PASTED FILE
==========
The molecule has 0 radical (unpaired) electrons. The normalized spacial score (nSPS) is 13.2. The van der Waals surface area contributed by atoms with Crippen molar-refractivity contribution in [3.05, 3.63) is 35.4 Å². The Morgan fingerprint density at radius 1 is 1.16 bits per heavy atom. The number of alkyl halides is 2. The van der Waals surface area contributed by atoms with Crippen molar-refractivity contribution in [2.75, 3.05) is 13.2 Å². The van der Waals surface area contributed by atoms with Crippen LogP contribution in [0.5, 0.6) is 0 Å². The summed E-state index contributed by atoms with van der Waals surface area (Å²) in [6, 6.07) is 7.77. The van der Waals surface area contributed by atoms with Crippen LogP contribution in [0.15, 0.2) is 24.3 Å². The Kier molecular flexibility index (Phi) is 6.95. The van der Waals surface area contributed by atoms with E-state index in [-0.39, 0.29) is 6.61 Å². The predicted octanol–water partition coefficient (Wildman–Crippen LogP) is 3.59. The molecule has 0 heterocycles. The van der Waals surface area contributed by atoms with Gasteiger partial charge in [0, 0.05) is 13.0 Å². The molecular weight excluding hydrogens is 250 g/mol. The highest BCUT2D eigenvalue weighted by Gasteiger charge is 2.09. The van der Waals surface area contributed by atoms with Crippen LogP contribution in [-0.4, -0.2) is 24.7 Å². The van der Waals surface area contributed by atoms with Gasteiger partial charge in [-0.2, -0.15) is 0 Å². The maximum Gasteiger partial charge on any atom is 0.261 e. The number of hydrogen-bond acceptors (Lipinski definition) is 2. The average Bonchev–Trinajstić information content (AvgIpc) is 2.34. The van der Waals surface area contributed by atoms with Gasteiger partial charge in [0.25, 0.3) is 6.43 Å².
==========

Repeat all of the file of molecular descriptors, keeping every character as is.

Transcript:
The molecule has 0 radical (unpaired) electrons. The normalized spacial score (nSPS) is 13.2. The van der Waals surface area contributed by atoms with Crippen molar-refractivity contribution in [3.05, 3.63) is 35.4 Å². The Morgan fingerprint density at radius 1 is 1.16 bits per heavy atom. The number of alkyl halides is 2. The van der Waals surface area contributed by atoms with Crippen molar-refractivity contribution in [2.75, 3.05) is 13.2 Å². The van der Waals surface area contributed by atoms with Crippen LogP contribution in [0.5, 0.6) is 0 Å². The summed E-state index contributed by atoms with van der Waals surface area (Å²) in [6, 6.07) is 7.77. The van der Waals surface area contributed by atoms with Crippen LogP contribution in [0.15, 0.2) is 24.3 Å². The Kier molecular flexibility index (Phi) is 6.95. The van der Waals surface area contributed by atoms with E-state index in [-0.39, 0.29) is 6.61 Å². The predicted octanol–water partition coefficient (Wildman–Crippen LogP) is 3.59. The molecule has 0 heterocycles. The van der Waals surface area contributed by atoms with Gasteiger partial charge in [0, 0.05) is 13.0 Å². The molecular weight excluding hydrogens is 250 g/mol. The highest BCUT2D eigenvalue weighted by Gasteiger charge is 2.09. The van der Waals surface area contributed by atoms with Crippen LogP contribution in [-0.4, -0.2) is 24.7 Å². The van der Waals surface area contributed by atoms with Gasteiger partial charge in [-0.2, -0.15) is 0 Å². The maximum Gasteiger partial charge on any atom is 0.261 e. The number of hydrogen-bond acceptors (Lipinski definition) is 2. The average Bonchev–Trinajstić information content (AvgIpc) is 2.34. The van der Waals surface area contributed by atoms with Gasteiger partial charge in [0.25, 0.3) is 6.43 Å².